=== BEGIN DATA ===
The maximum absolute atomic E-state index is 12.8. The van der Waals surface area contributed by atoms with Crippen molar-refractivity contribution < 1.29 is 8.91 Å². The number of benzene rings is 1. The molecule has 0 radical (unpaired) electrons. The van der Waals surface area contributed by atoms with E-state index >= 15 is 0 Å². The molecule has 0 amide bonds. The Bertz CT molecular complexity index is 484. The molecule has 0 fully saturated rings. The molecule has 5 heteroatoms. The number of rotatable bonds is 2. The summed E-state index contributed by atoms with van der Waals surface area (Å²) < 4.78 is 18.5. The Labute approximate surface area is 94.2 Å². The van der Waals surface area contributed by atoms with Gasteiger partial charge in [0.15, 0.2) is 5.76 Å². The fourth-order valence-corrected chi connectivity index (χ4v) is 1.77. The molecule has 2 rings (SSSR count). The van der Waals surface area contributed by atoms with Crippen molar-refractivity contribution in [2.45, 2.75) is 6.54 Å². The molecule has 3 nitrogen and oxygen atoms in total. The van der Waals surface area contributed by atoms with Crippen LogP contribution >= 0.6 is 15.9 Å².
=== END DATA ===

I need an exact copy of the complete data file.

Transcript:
The maximum absolute atomic E-state index is 12.8. The van der Waals surface area contributed by atoms with Crippen molar-refractivity contribution < 1.29 is 8.91 Å². The number of benzene rings is 1. The molecule has 0 radical (unpaired) electrons. The van der Waals surface area contributed by atoms with E-state index >= 15 is 0 Å². The molecule has 0 amide bonds. The Bertz CT molecular complexity index is 484. The molecule has 0 fully saturated rings. The molecule has 5 heteroatoms. The number of rotatable bonds is 2. The summed E-state index contributed by atoms with van der Waals surface area (Å²) < 4.78 is 18.5. The Labute approximate surface area is 94.2 Å². The van der Waals surface area contributed by atoms with Gasteiger partial charge in [0.15, 0.2) is 5.76 Å². The fourth-order valence-corrected chi connectivity index (χ4v) is 1.77. The molecule has 2 rings (SSSR count). The van der Waals surface area contributed by atoms with Crippen molar-refractivity contribution in [2.45, 2.75) is 6.54 Å². The molecule has 3 nitrogen and oxygen atoms in total. The van der Waals surface area contributed by atoms with Crippen LogP contribution >= 0.6 is 15.9 Å².